many of you consider yourselves shy? Raise your hand, dont be shy. How many of you want a little of that human touch? Raise your hand. Touch your neighbor. Okay, so, yeah, you're with me.
Now, I've been shy for
a long time, and I've been wanting to not be shy for a long time, so over the past lifetime, I've developed workarounds to hack around my shyness, and since the world would be a better place if we weren't all afraid of each other, I'm sharing my ideas with you.
My main strategy takes many
forms, but basically it boils down to this: Since I'm afraid of approaching people, then I need to get them to approach me – that means giving them a really good reason to talk to me, and there's a couple different ways to do that.
One way is to get
yourself in a position of leadership over a group of people. Maybe it's an existing group or maybe it's a new group like a club you start yourself. Then people will approach you with group-related matters- like when I was class president in high school, my classmates approached me with such dire concerns like what love songs to play at prom.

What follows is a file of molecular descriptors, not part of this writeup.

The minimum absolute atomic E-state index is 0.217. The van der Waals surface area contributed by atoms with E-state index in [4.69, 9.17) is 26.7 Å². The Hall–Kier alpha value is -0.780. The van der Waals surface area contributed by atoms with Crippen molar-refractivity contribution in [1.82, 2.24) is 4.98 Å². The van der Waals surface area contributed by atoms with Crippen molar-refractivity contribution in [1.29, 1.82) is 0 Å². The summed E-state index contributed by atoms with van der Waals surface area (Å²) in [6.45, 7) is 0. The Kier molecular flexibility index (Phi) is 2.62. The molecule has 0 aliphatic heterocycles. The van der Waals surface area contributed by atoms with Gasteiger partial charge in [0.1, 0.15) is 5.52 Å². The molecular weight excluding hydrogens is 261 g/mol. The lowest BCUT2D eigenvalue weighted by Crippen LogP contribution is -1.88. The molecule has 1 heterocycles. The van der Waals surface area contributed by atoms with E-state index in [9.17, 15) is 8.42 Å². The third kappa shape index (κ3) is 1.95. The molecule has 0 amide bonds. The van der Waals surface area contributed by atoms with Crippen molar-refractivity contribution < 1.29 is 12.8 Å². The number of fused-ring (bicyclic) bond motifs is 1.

Once you're in charge of
some group, you can organize events for it. Of course, you need to actually get people to show up at them, but usually, if you're interested in something, someone else will be too. Except this one time when I organized a viewing of Moulin Rouge. Apparently that's just me. Stick with buzzwords and you'll be okay!
Maybe you think it's too
much effort to create a club just to get people to talk to you, I understand. The next step down is to be a speaker. When you deliver a talk to a group of people - like I'm doing now - there will be a whole room of people afterwards who know who you are and even better, who know what conversation topics they can approach you with.